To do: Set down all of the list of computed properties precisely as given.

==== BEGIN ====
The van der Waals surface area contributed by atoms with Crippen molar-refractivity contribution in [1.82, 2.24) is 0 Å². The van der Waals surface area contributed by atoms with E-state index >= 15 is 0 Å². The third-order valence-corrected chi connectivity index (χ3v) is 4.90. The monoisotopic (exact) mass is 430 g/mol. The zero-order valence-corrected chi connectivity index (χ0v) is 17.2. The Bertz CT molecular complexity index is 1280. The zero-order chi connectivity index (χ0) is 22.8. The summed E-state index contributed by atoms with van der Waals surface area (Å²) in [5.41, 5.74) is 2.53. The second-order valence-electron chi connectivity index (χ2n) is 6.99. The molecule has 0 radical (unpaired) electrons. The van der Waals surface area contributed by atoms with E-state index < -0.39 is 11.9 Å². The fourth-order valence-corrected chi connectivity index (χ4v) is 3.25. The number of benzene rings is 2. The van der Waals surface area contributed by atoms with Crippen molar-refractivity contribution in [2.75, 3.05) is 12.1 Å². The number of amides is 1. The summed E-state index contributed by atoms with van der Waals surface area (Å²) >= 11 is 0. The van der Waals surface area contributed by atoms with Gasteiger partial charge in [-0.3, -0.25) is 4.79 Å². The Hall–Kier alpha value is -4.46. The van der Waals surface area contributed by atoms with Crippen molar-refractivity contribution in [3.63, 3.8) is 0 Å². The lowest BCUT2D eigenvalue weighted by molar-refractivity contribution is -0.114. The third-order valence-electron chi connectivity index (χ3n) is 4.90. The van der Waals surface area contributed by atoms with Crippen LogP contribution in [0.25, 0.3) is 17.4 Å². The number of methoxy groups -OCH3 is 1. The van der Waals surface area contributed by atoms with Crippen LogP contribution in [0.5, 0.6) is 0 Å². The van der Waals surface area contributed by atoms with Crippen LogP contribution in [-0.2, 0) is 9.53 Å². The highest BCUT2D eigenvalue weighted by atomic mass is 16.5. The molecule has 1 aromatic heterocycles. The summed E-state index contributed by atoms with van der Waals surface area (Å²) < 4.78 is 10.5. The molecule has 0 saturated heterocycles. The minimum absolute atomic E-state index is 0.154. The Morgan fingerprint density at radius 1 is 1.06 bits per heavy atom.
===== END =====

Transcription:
The van der Waals surface area contributed by atoms with Crippen molar-refractivity contribution in [1.82, 2.24) is 0 Å². The van der Waals surface area contributed by atoms with E-state index >= 15 is 0 Å². The third-order valence-corrected chi connectivity index (χ3v) is 4.90. The monoisotopic (exact) mass is 430 g/mol. The zero-order valence-corrected chi connectivity index (χ0v) is 17.2. The Bertz CT molecular complexity index is 1280. The zero-order chi connectivity index (χ0) is 22.8. The summed E-state index contributed by atoms with van der Waals surface area (Å²) in [5.41, 5.74) is 2.53. The second-order valence-electron chi connectivity index (χ2n) is 6.99. The molecule has 0 radical (unpaired) electrons. The van der Waals surface area contributed by atoms with E-state index < -0.39 is 11.9 Å². The fourth-order valence-corrected chi connectivity index (χ4v) is 3.25. The number of benzene rings is 2. The van der Waals surface area contributed by atoms with Crippen molar-refractivity contribution in [2.75, 3.05) is 12.1 Å². The number of amides is 1. The summed E-state index contributed by atoms with van der Waals surface area (Å²) >= 11 is 0. The van der Waals surface area contributed by atoms with Gasteiger partial charge in [-0.3, -0.25) is 4.79 Å². The Hall–Kier alpha value is -4.46. The van der Waals surface area contributed by atoms with Crippen molar-refractivity contribution in [3.63, 3.8) is 0 Å². The lowest BCUT2D eigenvalue weighted by molar-refractivity contribution is -0.114. The third-order valence-electron chi connectivity index (χ3n) is 4.90. The van der Waals surface area contributed by atoms with Crippen LogP contribution in [0.25, 0.3) is 17.4 Å². The number of methoxy groups -OCH3 is 1. The van der Waals surface area contributed by atoms with Crippen LogP contribution in [0.5, 0.6) is 0 Å². The van der Waals surface area contributed by atoms with Crippen LogP contribution in [-0.2, 0) is 9.53 Å². The highest BCUT2D eigenvalue weighted by atomic mass is 16.5. The molecule has 1 aromatic heterocycles. The summed E-state index contributed by atoms with van der Waals surface area (Å²) < 4.78 is 10.5. The molecule has 0 saturated heterocycles. The minimum absolute atomic E-state index is 0.154. The Morgan fingerprint density at radius 1 is 1.06 bits per heavy atom.